With Treasury's review of the Australian Financial Complaints Authority now underway, serious concerns have been raised as to whether the duplication of consumer remediation guidelines may be putting advice businesses at unnecessary risk.
These concerns, highlighted at length in the FPA's submission to the review, involve four different pillars of the consumer remediation framework in Australia. These are: the existing compensation obligations in the Corporations Act, ASIC's RG 256, the Financial Services and Credit Panel (FSCP) under ASIC which will oversee adherence to the FASEA Code of Ethics and the internal dispute resolution/external dispute resolution system.
Each piece of legislation/regulatory guidance, the FPA notes, contains different set timeframes and definitions for consumer remediation, and that's before considering that ASIC is currently consulting on updates to RG 256 which may alter these further. Moreover, new definitions and obligations pertaining to breach reporting and client notification will also apply as part of the Financial Sector Reform (Hayne Royal Commission Response) Act 2020 from October 1st.
All of this can create circumstances where ASIC, the FSCP's single disciplinary body and AFCA are investigating the same matter - and, potentially, charging licensees for the privilege. (The FPA points to AFCA's charges to licensees for the operation of an EDR scheme and ASIC funding its investigation via the industry levy as examples.) In order to fix this, the FPA recommends rationalising the licensee remediation obligations in the FSRC Act, the FSCP's enforcement of the FASEA Code, consumer rights in the Corporations Act, ASIC's updated consumer remediation guidelines and the mechanisms of IDR and EDR schemes.
The submission also suggests that duplication of remediation processes (and associated costs) is complicated further in instances where complaints made through AFCA are "frivolous, vexatious and malicious".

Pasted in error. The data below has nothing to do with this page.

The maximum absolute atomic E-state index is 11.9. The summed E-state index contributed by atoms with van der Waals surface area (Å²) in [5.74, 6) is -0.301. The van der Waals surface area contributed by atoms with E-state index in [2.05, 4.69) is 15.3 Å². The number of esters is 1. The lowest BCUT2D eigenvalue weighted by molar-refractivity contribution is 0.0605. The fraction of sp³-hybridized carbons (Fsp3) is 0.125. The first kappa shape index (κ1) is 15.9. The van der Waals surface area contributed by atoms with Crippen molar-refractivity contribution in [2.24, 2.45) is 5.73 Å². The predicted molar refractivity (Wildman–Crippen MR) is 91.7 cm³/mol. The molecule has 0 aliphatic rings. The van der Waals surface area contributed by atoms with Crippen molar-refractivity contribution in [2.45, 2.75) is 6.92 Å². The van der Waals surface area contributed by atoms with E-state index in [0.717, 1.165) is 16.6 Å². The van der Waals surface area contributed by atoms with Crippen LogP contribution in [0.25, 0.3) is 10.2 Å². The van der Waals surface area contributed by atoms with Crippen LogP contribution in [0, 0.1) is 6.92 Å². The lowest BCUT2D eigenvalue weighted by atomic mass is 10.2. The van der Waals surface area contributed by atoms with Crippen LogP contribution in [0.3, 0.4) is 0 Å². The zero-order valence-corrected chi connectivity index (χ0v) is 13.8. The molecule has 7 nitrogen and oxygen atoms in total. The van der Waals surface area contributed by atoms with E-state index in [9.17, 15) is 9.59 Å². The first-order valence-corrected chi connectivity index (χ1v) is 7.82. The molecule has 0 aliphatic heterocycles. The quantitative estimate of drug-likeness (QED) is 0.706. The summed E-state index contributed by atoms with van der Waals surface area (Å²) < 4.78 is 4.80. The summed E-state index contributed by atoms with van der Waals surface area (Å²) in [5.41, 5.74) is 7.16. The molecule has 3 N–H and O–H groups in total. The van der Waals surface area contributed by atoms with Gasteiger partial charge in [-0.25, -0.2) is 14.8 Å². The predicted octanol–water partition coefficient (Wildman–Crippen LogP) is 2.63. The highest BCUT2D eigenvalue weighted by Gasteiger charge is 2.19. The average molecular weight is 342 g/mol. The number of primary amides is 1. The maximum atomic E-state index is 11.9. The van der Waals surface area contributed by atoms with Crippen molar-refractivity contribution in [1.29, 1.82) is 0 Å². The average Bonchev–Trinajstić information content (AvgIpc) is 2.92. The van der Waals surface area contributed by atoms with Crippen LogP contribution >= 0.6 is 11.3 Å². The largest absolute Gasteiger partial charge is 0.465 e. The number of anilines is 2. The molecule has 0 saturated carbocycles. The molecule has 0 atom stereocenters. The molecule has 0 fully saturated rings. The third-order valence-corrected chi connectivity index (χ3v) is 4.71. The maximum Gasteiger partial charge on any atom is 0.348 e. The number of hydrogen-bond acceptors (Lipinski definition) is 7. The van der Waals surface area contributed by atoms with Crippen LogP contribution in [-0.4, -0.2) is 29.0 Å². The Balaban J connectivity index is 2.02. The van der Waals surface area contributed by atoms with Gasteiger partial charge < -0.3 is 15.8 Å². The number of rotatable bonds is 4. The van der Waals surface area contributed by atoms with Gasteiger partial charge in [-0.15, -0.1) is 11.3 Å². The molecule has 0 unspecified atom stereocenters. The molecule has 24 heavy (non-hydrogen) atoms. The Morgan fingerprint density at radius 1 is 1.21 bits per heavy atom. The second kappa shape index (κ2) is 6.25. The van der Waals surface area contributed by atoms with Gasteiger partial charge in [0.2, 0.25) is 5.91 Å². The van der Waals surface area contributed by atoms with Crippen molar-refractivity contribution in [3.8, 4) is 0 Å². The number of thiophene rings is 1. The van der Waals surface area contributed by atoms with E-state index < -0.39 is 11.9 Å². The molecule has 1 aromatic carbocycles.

This is because while an individual matter can be closed/resolved at various points in AFCA's seven-stage complaint resolution process, a complainant can request that their complaint proceed to full determination - even if, as the FPA notes, "multiple AFCA resolution points have found in favour of the planner and not awarded compensation to the consumer, and the [EDR] scheme has recommended the complaint does not proceed further."
In this scenario, the submission adds, the proverbial vexatious complainant incurs "little impact" while resources are diverted away from "valid EDR complaints". On top of that, these kinds of vexatious complaints can be "devastating" for advice providers, with outcomes including "loss of face, financial costs, time diverted away from servicing clients and a significant impact on PI insurance premiums" even in cases where the complaint has been successfully defended.
To address these problems, the FPA has recommended two things: first, that if AFCA's resolution finds in favour of the adviser and the EDR scheme doesn't recommend that complaint process continue, the complainant should not have the option to proceed.
Second, if a complaint proceeds despite multiple resolution points finding in favour of the adviser, no compensation being awarded to the consumer and the EDR scheme recommending it not proceed, and a full determination again finds in the adviser's favour, the cost of the complaint should be shared and recovered through the annual AFCA membership fee for the relevant industry sector.
This, the FPA argues, "would reduce the impact on innocent firms and the flow on effects to ongoing professional indemnity insurance costs and exclusions."
Consultation on the AFCA review has closed and a report is expected by June 30th.
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